Japan's space agency, the Japan Aerospace Exploration Agency (JAXA), has announced the postponement of its H3 rocket launch from Tanegashima, originally scheduled for this week, due to anticipated bad weather conditions.
The H3 rocket, touted as a versatile and cost-effective new flagship, was set to transport two small satellites in a mission aimed at demonstrating its orbit-reaching capabilities.
This comes after two previous failed attempts to launch the rocket. JAXA will announce a new launch date once it is determined. Last month, Japan successfully landed its SLIM spacecraft, dubbed the 'Moon Sniper', on the lunar surface, despite the spacecraft's solar panels facing the incorrect direction.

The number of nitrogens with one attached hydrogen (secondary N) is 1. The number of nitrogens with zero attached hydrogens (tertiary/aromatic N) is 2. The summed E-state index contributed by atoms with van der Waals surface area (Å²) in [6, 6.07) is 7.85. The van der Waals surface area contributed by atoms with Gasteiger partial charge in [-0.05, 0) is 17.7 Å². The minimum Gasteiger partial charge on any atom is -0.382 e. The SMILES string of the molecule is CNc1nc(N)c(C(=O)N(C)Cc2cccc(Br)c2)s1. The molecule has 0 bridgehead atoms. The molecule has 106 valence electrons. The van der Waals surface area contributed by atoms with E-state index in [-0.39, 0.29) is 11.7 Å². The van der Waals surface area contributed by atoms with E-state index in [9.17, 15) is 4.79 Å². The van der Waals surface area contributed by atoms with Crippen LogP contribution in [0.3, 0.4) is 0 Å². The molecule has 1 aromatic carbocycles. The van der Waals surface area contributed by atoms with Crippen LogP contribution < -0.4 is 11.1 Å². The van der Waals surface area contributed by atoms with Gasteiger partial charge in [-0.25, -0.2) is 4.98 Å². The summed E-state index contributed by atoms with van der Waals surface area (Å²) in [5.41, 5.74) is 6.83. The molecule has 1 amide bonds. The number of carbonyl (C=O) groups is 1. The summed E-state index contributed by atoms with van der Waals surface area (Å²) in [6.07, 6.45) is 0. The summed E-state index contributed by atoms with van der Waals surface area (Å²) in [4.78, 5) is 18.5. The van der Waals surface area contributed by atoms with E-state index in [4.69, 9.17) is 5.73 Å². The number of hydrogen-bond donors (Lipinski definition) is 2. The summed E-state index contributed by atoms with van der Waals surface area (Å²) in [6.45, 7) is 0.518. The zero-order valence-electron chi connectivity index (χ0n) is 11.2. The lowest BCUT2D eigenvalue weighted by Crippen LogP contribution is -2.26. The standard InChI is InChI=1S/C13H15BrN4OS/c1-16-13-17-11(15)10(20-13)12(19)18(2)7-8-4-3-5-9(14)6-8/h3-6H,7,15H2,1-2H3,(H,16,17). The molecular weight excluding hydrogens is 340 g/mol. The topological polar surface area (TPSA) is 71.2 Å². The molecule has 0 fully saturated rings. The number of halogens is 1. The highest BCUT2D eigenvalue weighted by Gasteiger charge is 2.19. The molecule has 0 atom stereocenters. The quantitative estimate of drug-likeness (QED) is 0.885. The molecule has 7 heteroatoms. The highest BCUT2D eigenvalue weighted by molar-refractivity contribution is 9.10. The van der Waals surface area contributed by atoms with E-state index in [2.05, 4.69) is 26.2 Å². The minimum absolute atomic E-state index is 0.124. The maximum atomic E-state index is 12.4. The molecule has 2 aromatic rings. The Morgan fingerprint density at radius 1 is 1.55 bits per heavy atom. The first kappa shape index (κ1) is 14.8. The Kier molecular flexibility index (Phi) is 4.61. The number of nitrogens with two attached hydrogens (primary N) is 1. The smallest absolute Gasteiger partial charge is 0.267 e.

Prior to this, Japan experienced multiple space failures, including the unsuccessful first H3 launch attempt in February last year, which was aborted when the solid rocket boosters failed to ignite.
In the second attempt in March, the spacecraft was commanded to self-destruct when it was determined that the mission would not be successful.
The H3, developed by Mitsubishi Heavy Industries, is the successor to Japan's H-IIA launch system, which was launched in 2001.
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